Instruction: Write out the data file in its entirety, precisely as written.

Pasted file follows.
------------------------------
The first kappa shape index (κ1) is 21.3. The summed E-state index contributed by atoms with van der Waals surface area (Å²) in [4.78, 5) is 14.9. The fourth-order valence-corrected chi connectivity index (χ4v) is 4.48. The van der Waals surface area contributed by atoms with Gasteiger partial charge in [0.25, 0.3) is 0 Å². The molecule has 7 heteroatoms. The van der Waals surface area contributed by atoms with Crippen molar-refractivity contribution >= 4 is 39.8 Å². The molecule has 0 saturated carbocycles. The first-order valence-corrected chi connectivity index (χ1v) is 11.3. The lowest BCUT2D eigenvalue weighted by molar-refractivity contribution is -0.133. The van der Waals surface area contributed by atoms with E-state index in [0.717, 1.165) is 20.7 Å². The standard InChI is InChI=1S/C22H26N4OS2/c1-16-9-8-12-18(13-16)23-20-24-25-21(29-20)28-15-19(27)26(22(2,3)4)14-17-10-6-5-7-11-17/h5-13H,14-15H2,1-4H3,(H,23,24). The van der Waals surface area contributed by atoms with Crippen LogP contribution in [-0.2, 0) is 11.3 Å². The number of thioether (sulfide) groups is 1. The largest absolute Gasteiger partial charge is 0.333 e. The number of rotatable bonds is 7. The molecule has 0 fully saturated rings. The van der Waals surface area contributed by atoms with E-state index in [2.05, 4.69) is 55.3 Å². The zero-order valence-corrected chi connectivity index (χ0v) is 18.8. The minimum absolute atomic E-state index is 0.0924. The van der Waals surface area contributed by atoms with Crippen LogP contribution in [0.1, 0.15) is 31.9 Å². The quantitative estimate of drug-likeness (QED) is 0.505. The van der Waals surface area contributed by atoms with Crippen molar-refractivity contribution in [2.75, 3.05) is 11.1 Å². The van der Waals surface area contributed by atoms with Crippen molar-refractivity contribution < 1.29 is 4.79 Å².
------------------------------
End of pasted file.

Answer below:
The first kappa shape index (κ1) is 21.3. The summed E-state index contributed by atoms with van der Waals surface area (Å²) in [4.78, 5) is 14.9. The fourth-order valence-corrected chi connectivity index (χ4v) is 4.48. The van der Waals surface area contributed by atoms with Gasteiger partial charge in [0.25, 0.3) is 0 Å². The molecule has 7 heteroatoms. The van der Waals surface area contributed by atoms with Crippen molar-refractivity contribution >= 4 is 39.8 Å². The molecule has 0 saturated carbocycles. The first-order valence-corrected chi connectivity index (χ1v) is 11.3. The lowest BCUT2D eigenvalue weighted by molar-refractivity contribution is -0.133. The van der Waals surface area contributed by atoms with E-state index in [0.717, 1.165) is 20.7 Å². The standard InChI is InChI=1S/C22H26N4OS2/c1-16-9-8-12-18(13-16)23-20-24-25-21(29-20)28-15-19(27)26(22(2,3)4)14-17-10-6-5-7-11-17/h5-13H,14-15H2,1-4H3,(H,23,24). The van der Waals surface area contributed by atoms with Crippen LogP contribution in [-0.2, 0) is 11.3 Å². The number of thioether (sulfide) groups is 1. The largest absolute Gasteiger partial charge is 0.333 e. The number of rotatable bonds is 7. The molecule has 0 fully saturated rings. The van der Waals surface area contributed by atoms with E-state index in [2.05, 4.69) is 55.3 Å². The zero-order valence-corrected chi connectivity index (χ0v) is 18.8. The minimum absolute atomic E-state index is 0.0924. The van der Waals surface area contributed by atoms with Crippen LogP contribution in [0.1, 0.15) is 31.9 Å². The quantitative estimate of drug-likeness (QED) is 0.505. The van der Waals surface area contributed by atoms with Crippen molar-refractivity contribution in [2.75, 3.05) is 11.1 Å². The van der Waals surface area contributed by atoms with Crippen molar-refractivity contribution < 1.29 is 4.79 Å².